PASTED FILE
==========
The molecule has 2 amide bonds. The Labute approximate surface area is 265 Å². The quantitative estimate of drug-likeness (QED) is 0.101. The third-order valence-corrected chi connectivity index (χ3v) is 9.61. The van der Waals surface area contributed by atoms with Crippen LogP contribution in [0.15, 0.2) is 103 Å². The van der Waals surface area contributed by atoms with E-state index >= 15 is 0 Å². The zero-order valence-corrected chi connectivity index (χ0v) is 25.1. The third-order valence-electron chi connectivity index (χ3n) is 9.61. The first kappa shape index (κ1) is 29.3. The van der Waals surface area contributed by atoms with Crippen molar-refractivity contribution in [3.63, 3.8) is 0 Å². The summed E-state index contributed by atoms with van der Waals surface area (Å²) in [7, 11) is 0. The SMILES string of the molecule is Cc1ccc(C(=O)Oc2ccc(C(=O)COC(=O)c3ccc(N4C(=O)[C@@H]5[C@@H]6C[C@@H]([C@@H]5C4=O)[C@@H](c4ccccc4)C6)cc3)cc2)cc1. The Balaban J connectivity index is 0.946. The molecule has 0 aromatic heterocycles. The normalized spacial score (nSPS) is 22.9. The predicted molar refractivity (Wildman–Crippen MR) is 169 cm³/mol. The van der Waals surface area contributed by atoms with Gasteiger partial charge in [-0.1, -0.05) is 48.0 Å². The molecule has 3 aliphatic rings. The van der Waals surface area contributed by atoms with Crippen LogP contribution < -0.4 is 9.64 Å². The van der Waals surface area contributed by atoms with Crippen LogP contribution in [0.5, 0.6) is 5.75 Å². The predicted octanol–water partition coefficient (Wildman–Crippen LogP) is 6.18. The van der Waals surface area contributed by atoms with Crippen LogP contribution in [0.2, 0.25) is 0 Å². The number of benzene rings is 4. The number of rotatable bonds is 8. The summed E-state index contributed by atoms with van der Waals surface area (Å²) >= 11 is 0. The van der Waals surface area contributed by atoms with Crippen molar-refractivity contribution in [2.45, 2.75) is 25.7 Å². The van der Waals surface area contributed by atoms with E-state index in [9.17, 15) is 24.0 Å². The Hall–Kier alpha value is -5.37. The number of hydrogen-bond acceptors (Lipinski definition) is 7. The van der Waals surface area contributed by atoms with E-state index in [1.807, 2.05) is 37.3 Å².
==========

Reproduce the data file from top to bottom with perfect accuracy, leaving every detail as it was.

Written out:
The molecule has 2 amide bonds. The Labute approximate surface area is 265 Å². The quantitative estimate of drug-likeness (QED) is 0.101. The third-order valence-corrected chi connectivity index (χ3v) is 9.61. The van der Waals surface area contributed by atoms with Crippen LogP contribution in [0.15, 0.2) is 103 Å². The van der Waals surface area contributed by atoms with E-state index >= 15 is 0 Å². The zero-order valence-corrected chi connectivity index (χ0v) is 25.1. The third-order valence-electron chi connectivity index (χ3n) is 9.61. The first kappa shape index (κ1) is 29.3. The van der Waals surface area contributed by atoms with Crippen molar-refractivity contribution in [3.63, 3.8) is 0 Å². The summed E-state index contributed by atoms with van der Waals surface area (Å²) in [7, 11) is 0. The SMILES string of the molecule is Cc1ccc(C(=O)Oc2ccc(C(=O)COC(=O)c3ccc(N4C(=O)[C@@H]5[C@@H]6C[C@@H]([C@@H]5C4=O)[C@@H](c4ccccc4)C6)cc3)cc2)cc1. The Balaban J connectivity index is 0.946. The molecule has 0 aromatic heterocycles. The normalized spacial score (nSPS) is 22.9. The predicted molar refractivity (Wildman–Crippen MR) is 169 cm³/mol. The van der Waals surface area contributed by atoms with Gasteiger partial charge in [-0.1, -0.05) is 48.0 Å². The molecule has 3 aliphatic rings. The van der Waals surface area contributed by atoms with Crippen LogP contribution < -0.4 is 9.64 Å². The van der Waals surface area contributed by atoms with Crippen LogP contribution in [0.5, 0.6) is 5.75 Å². The predicted octanol–water partition coefficient (Wildman–Crippen LogP) is 6.18. The van der Waals surface area contributed by atoms with Crippen LogP contribution in [0.2, 0.25) is 0 Å². The number of benzene rings is 4. The number of rotatable bonds is 8. The summed E-state index contributed by atoms with van der Waals surface area (Å²) >= 11 is 0. The van der Waals surface area contributed by atoms with Crippen molar-refractivity contribution in [2.45, 2.75) is 25.7 Å². The van der Waals surface area contributed by atoms with E-state index in [9.17, 15) is 24.0 Å². The Hall–Kier alpha value is -5.37. The number of hydrogen-bond acceptors (Lipinski definition) is 7. The van der Waals surface area contributed by atoms with E-state index in [1.807, 2.05) is 37.3 Å².